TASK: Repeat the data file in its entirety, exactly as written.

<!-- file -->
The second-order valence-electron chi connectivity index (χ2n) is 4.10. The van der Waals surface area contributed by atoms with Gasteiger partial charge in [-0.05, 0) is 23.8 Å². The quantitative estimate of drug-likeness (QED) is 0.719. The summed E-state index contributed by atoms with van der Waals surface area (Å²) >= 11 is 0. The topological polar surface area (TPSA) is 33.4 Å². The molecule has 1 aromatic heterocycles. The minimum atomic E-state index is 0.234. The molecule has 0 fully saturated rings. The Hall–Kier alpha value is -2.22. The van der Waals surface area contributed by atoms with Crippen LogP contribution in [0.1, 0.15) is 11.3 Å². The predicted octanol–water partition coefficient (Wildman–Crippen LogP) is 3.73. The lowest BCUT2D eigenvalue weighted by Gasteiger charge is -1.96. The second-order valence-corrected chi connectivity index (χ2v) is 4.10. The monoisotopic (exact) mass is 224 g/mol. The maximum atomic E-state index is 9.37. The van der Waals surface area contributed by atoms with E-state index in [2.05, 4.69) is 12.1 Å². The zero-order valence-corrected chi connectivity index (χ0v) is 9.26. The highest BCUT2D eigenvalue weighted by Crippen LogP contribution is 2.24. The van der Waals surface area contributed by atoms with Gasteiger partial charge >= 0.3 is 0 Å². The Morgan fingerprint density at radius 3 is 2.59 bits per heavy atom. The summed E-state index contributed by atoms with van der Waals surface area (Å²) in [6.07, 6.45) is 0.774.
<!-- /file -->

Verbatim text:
The second-order valence-electron chi connectivity index (χ2n) is 4.10. The van der Waals surface area contributed by atoms with Gasteiger partial charge in [-0.05, 0) is 23.8 Å². The quantitative estimate of drug-likeness (QED) is 0.719. The summed E-state index contributed by atoms with van der Waals surface area (Å²) >= 11 is 0. The topological polar surface area (TPSA) is 33.4 Å². The molecule has 1 aromatic heterocycles. The minimum atomic E-state index is 0.234. The molecule has 0 fully saturated rings. The Hall–Kier alpha value is -2.22. The van der Waals surface area contributed by atoms with Crippen LogP contribution in [0.1, 0.15) is 11.3 Å². The predicted octanol–water partition coefficient (Wildman–Crippen LogP) is 3.73. The lowest BCUT2D eigenvalue weighted by Gasteiger charge is -1.96. The second-order valence-corrected chi connectivity index (χ2v) is 4.10. The monoisotopic (exact) mass is 224 g/mol. The maximum atomic E-state index is 9.37. The van der Waals surface area contributed by atoms with E-state index in [2.05, 4.69) is 12.1 Å². The zero-order valence-corrected chi connectivity index (χ0v) is 9.26. The highest BCUT2D eigenvalue weighted by Crippen LogP contribution is 2.24. The van der Waals surface area contributed by atoms with Gasteiger partial charge >= 0.3 is 0 Å². The Morgan fingerprint density at radius 3 is 2.59 bits per heavy atom. The summed E-state index contributed by atoms with van der Waals surface area (Å²) in [6.07, 6.45) is 0.774.